Epiphany is celebrated on January 6. The day marks the final celebratory day of the Christian holiday season. The holiday is originated in the Eastern church, where it initially included a commemoration of the birth of Christ. Read more to know about the origin of the Christian festival and how you should celebrate it. Epiphany is derived from the Greek word ‘epiphaneia’ and means manifestation. In the Bible, the Epiphany is Jesus’ visit from the Magi or three kings, from the east followed a star to see the new born baby Jesus in Bethlehem. By the 4th century AD, various calendar reforms had moved the birth of Jesus Christ to December 25th and the church in Rome began celebrating January 6th as Epiphany.
When Is Epiphany 2022?
The date on which Epiphany is observed differs depending on the Christian sector.
Roman Catholics, Lutherans, Anglicans, and other Western Christian churches mark the day on January 6.
Eastern Christian traditions (such as Eastern Orthodox churches) following the Julian calendar (instead of the Gregorian calendar) celebrate the day on January 19, as their Christmas Eve is marked on January 6.
How And When Do You Celebrate The Epiphany?
Roman Catholics, Lutherans, Anglicans, and other Western Christian churches mark the day on January 6. Eastern Christian traditions following the Julian calendar celebrate the day on January 19, as their Christmas Eve is marked on January 6. Many people in the United States honour the Epiphany by eating king cake and putting away Christmas decorations.
What is Biblical Magi?
The biblical Magi, also referred to as the Wise Men or Kings, also the Three Magi were distinguished foreigners in the Gospel of Matthew and Christian tradition. They are said to have visited Jesus after his birth, bearing gifts of gold, frankincense and myrrh.
The Origins of Epiphany
Christmas was traditionally a 12-day celebration beginning on December 25. Some cultures observed the event by exchanging gifts, with the Twelfth Night of Christmas (the eve of Epiphany) taking on a similar role to Christmas Eve.
According to the Library of Congress, in Tudor England, the Twelfth Night also marked the end of an autumn/winter festival that began on All Hallows Eve, which today is observed as Halloween.
Epiphany is among the three oldest key festivals of the Christian church, the other two being Easter and Christmas.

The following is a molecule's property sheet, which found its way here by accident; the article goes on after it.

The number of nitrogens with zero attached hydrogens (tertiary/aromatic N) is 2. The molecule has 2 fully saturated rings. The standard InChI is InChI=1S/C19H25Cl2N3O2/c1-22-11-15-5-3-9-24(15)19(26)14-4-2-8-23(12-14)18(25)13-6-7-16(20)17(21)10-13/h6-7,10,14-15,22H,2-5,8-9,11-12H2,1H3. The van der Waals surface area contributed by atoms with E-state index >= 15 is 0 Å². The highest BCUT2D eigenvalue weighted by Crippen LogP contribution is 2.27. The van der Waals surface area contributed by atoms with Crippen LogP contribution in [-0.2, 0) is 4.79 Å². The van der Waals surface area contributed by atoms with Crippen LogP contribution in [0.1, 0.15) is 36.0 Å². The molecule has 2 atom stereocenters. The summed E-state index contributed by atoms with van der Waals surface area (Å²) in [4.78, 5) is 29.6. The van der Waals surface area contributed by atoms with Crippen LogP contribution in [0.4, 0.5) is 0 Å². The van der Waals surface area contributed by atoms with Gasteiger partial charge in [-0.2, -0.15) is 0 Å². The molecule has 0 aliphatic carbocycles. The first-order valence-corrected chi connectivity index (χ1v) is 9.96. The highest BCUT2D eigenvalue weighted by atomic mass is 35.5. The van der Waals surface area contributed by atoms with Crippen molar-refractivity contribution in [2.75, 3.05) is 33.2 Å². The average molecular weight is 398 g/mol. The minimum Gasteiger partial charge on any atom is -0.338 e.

The holiday originated in the Eastern church, where it initially included a commemoration of the birth of Christ.
The festival was introduced in the second half of the sixth century in Rome, where Christ’s birth was marked on December 25. The church in Rome began observing Epiphany on January 6 from the fourth century.
In the Western church, Epiphany mostly commemorates the visit of the Magi to the infant Jesus (which is considered evidence that Christ, the Jewish Messiah, came also for the salvation of Gentiles).
In the Eastern church, the festival primarily celebrates the baptism of Jesus and the revelation that Christ was both fully God and fully man.
When should you take your Christmas decorations down?
In Britain, tradition has it that Christmas decorations stay up until Twelfth Night.
Twelfth Night is a festival in some branches of Christianity which marks the beginning of Epiphany. A count of exactly 12 days from 25 December arrives at January 5. According to the Church of England, this day is Twelfth Night. The day of Epiphany – when the three wise men came – is the day after, on January 6.
Not everyone agrees however. Many other Christian groups count the 12 days of Christmas as starting the day after Christmas Day – making January 6 the Twelfth Night. Countries which also follow the January 6 tradition include Germany, Poland and the Czech Republic.
So which date is correct?
Both. Although in the UK, Wednesday 5 January 2022 is the date most people will stick to.
What if you forget to take down your Christmas decorations?
Most people think that it’s bad luck to leave your decorations up after January 5.